Advanced Transient Response Tests
For details on our transient response testing, please click here.
These tests are crucial because they simulate the transient loads a PSU is likely to handle (such as booting a RAID array or an instant 100 percent load of CPU/GPUs). We call these “Advanced Transient Response Tests” and they are designed to be very tough to master, especially for a PSU with a capacity of less than 500W.
In all of the tests, we use an oscilloscope to measure the voltage drops caused by the transient load. The voltages should remain within the ATX specifications regulation limits.
We should note that the ATX spec requires for capacitive loading during the transient rests, but in our methodology we chose to apply the worst case scenario with no extra capacitance on the rails.
Advanced Transient Response at 20 Percent – 200ms
Advanced Transient Response at 20 Percent – 20ms
Advanced Transient Response at 20 Percent – 1ms
Advanced Transient Response at 50 Percent – 200ms
Advanced Transient Response at 50 Percent – 20ms
Advanced Transient Response at 50 Percent – 1ms
Apparently more capacity is required on the +12V rail, for lower voltage drops with transient loads. The transient response at 5V and 5VSB is good however at 3.3V it needs improvement.
Here are the oscilloscope screenshots we took during Advanced Transient Response Testing:
Transient Response At 20 Percent Load – 200ms
Transient Response At 20 Percent Load – 20ms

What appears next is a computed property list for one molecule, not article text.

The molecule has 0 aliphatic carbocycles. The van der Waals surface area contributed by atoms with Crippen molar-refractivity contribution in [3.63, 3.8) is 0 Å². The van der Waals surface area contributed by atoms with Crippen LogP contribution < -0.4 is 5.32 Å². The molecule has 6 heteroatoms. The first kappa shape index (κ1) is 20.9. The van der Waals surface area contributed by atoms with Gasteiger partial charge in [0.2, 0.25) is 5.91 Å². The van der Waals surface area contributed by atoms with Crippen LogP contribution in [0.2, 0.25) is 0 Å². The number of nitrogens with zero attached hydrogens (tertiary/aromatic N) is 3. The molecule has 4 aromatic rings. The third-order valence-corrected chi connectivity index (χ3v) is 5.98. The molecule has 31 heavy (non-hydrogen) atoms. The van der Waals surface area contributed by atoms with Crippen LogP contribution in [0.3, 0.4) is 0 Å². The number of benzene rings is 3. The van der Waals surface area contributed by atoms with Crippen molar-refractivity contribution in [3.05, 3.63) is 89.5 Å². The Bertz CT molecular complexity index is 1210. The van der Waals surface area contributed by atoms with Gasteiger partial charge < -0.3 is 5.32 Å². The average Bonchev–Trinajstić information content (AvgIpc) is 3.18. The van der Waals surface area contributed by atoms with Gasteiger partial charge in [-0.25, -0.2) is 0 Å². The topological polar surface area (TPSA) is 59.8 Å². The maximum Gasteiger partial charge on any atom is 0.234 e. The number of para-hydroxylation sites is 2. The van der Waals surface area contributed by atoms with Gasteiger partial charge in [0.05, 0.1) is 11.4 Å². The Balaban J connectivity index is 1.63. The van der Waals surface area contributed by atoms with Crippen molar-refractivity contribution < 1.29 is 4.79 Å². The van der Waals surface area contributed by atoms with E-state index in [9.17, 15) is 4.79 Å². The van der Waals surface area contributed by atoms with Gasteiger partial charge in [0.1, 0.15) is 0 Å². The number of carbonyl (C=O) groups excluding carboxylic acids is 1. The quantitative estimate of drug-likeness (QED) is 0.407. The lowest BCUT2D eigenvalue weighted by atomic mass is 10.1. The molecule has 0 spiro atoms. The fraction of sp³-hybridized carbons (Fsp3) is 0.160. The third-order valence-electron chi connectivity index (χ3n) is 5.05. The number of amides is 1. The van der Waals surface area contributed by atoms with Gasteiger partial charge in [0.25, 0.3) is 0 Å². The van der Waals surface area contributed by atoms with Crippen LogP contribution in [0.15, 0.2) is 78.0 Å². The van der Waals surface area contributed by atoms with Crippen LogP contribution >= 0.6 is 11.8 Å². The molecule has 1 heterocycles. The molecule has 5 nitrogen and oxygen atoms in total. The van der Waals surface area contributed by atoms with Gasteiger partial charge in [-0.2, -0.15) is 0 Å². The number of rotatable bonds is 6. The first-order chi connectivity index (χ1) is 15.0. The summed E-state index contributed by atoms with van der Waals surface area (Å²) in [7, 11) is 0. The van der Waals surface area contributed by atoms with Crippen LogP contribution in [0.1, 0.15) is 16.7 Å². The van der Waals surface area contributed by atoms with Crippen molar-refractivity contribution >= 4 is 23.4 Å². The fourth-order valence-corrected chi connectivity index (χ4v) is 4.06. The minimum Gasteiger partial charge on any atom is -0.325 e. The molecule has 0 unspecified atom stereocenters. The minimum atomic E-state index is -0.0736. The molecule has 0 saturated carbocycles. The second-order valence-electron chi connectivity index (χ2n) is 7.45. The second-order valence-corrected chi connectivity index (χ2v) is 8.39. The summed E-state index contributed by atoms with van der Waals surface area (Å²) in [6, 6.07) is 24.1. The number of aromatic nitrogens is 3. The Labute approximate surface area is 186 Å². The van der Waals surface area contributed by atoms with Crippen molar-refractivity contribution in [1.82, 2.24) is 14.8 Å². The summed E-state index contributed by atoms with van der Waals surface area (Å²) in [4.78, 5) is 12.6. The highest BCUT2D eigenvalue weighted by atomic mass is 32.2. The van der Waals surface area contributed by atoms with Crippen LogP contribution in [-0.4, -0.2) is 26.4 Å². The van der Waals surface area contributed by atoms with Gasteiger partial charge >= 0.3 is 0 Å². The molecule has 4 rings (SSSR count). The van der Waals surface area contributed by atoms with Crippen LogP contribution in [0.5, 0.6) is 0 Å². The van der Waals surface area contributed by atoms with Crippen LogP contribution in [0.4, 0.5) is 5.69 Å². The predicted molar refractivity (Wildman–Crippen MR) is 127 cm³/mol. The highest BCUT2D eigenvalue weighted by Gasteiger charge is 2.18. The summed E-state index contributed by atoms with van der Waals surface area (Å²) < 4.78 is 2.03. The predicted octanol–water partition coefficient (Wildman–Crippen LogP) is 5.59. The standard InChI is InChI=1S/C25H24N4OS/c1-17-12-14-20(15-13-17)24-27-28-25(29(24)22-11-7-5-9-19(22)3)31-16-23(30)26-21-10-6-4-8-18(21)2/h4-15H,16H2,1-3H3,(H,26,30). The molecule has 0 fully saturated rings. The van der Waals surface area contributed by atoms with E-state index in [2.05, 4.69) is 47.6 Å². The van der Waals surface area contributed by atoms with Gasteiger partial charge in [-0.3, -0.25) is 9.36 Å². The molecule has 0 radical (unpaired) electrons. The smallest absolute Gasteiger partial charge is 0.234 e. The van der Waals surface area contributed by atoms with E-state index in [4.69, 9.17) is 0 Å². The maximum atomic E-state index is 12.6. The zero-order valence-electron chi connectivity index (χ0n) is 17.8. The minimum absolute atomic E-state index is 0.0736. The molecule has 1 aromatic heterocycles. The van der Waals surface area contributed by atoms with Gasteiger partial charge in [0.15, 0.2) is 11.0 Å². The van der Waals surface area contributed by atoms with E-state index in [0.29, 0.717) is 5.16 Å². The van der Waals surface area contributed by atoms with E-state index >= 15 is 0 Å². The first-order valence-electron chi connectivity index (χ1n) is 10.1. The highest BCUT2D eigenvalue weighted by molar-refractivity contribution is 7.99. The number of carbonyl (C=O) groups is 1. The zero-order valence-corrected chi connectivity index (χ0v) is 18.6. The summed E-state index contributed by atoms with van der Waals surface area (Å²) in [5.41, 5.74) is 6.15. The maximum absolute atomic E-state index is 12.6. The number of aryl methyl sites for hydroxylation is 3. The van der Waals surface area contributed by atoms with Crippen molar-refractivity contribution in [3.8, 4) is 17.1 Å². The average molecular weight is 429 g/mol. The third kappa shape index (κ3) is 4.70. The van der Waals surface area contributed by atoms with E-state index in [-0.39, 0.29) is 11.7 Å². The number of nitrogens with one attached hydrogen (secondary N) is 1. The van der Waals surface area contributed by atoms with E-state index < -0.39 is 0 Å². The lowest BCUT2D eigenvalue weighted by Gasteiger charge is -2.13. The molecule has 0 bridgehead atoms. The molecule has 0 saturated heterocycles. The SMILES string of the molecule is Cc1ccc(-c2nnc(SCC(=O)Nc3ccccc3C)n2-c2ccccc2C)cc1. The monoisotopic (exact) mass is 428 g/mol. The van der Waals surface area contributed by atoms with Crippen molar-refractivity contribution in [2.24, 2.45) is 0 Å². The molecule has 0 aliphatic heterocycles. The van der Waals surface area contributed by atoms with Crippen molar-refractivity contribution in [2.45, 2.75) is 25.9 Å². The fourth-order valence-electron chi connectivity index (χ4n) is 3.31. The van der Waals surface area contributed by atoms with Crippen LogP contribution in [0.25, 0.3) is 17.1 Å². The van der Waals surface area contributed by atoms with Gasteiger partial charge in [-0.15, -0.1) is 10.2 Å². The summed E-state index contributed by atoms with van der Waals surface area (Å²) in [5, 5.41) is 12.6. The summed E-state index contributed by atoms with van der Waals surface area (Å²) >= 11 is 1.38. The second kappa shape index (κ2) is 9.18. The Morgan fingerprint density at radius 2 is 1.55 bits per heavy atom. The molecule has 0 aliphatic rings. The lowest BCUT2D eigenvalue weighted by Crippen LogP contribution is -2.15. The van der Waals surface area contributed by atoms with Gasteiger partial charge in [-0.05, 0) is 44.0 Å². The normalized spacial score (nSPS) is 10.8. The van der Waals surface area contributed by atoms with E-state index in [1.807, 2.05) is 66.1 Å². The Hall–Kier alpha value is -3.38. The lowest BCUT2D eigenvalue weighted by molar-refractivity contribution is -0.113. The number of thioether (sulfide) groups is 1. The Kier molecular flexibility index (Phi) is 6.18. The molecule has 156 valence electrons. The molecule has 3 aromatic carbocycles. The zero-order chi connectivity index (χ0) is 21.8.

Transient Response At 20 Percent Load – 1ms
Transient Response At 50 Percent Load – 200ms
Transient Response At 50 Percent Load – 20ms
Transient Response At 50 Percent Load – 1ms
Turn-On Transient Tests
In the next set of tests, we measure the DQ850-M’s response in simpler transient load scenarios—during its power-on phase.
For our first measurement, we turn the DQ850-M off, dial in the maximum current the 5VSB rail can handle, and switch the PSU back on.
In the second test, we dial the maximum load the +12V rail can handle and start the PSU while it is in standby mode. In the last test, while the PSU is completely switched off (we cut off the power or switch the PSU off through its power switch), we dial the maximum load the +12V rail can handle before restoring power. The ATX specification states that recorded spikes on all rails should not exceed 10 percent of their nominal values (+10 percent for 12V is 13.2V, and 5.5V for 5V).
The unit’s turn-on response is excellent with no notable voltage overshoots and spikes while all slopes ramp-up smoothly.